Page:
Because everything in sight is integer valued, we can improve this to:
$10a_1 \leq d_1 \cdot 2^{17} \leq 10a_1 + 9$
Similarly
$a_2 \leq \frac{a_1 + d_2\cdot 2^{17}}{10} < a_2 + 1$
$10a_2 \leq a_1 + d_2 \cdot 2^{17} < 10a_2 + 10$
Again everything in sight is integer valued:
$10 a_2 \leq a_1 + d_2 \cdot 2^{17} \leq 10a_2 +9 = 10a_2 + 10 - 1$
We transform this into
$10^2 a_2 \leq 10^1 a_1 + 10^1 d_2\cdot 2^{17}\leq 10^2 a_2 + 100 - 10$
Then, similarly
$10^3 a_3 \leq 10^2 a_2 + 10^2 d_3\cdot 2^{17}\leq 10^3 a_3 + 10^3 - 10^2$
$10^4 a_4 \leq 10^3 a_3 + 10^3 d_4\cdot 2^{17}\leq 10^4 a_4 + 10^4 - 10^3$
up to
$10^k a_k \leq 10^{k-1}a_{k-1} + 10^{k-1}d_{k}\cdot 2^{17}\leq 10^k a_k + 10^k - 10^{k-1}$
If we add up everything and simplify the common terms we end up with
$10^k a_k\leq (10^{k-1}d_{k}+\cdots + d_1)\cdot 2^{17}\leq 10^k a_k + 10^k -1$
Thus
$\frac{a_k}2 \leq 2^{16}\cdot x \leq \frac{a_k + 1 - 10^{-k}}2 < \frac{a_k+1}2$
If $a_k = 2j$ is even, the rule of \textsc{D.~Knuth} is now to set $a = j$ and
this $j$ satifies
$j \leq 2^{16}\cdot x < j + 0.5$
If $a_k = 2j+1$ is odd, the rule of \textsc{D.~Knuth} is to set $a = j+1$ and
we have
$j + 0.5 \leq 2^{16}\cdot x < j +1$
Hence in all cases we have the formula:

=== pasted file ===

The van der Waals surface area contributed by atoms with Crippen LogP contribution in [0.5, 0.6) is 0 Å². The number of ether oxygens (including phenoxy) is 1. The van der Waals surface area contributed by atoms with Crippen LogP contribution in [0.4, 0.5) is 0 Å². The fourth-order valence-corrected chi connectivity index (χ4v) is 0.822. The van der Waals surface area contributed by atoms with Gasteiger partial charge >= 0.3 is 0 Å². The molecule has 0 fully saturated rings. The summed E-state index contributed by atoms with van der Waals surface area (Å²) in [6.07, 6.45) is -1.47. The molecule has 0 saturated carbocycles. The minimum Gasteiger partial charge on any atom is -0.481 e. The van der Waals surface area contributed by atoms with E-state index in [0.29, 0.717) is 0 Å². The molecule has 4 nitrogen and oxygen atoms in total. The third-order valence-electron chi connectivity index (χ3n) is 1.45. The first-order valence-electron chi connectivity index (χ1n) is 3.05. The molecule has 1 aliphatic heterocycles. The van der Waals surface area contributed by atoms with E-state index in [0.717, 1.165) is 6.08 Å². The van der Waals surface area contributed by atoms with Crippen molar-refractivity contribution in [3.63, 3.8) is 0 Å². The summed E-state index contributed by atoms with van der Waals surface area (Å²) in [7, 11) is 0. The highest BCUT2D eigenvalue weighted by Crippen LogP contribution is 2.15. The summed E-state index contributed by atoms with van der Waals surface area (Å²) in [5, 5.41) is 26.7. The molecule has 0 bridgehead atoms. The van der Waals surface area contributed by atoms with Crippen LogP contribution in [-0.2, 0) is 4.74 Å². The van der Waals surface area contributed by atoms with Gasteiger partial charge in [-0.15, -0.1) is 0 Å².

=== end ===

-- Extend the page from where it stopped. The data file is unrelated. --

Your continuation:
$a = \lfloor 2^{16}\cdot x+0.5\rfloor$
in other words $a$ is the \textbf{rounded} value of $2^{16}\cdot x$.

As originally claimed by your humble servant.

Sincerely,\par
Mercredi 04 mars 2015 à 15:27:34\par
typo corrected Mercredi 04 mars 2015 à 16:01:51

\vskip.2cm
\hrule
\end{document}


Let me also add some extra argument to explain why TeX's scanning discards all but the first seventeen digits after decimal mark:

(typo corrected, it was §452 not §402)

To dispel potential confusion recall that the above is only for decimal numbers of the shape 0.abcedf.... Digits before the dot are treated separately, it is only for digits after the dot that only 17 at max need to kept in the process.

• at jfbu: it does not compile via pdftex - pastebin.com/Y9UBW1RY Commented Mar 4, 2015 at 9:43
• @IgorLiferenko try updating xint. The \xinttheiexpr [30] thing was introduced in release 1.1 (2014/10/28).
– user4686
Commented Mar 4, 2015 at 9:49
• alternatively replace everywhere in the code \xinttheiexpr [30] stuff\relax by \xintRound {30}{\xinttheexpr stuff\relax}. Be careful to use \xinttheexpr and not \xinttheiexpr in this variant.
– user4686
Commented Mar 4, 2015 at 9:54
• In this context, and in contrast, TeX truncates, rather than rounding, when an operation on dimensions does not give an integral number of sp. Example: \dimen0 123sp , \divide \dimen0 by 2 , \number\dimen0  returns 61 and more striking \dimen0 129sp , \divide \dimen0 by 10 , \number\dimen0  returns 12.
– user4686
Commented Mar 4, 2015 at 10:15
• @IgorLiferenko No, to tug.org/TUGboat/tb35-1/tb109knut.pdf Commented Mar 5, 2015 at 9:45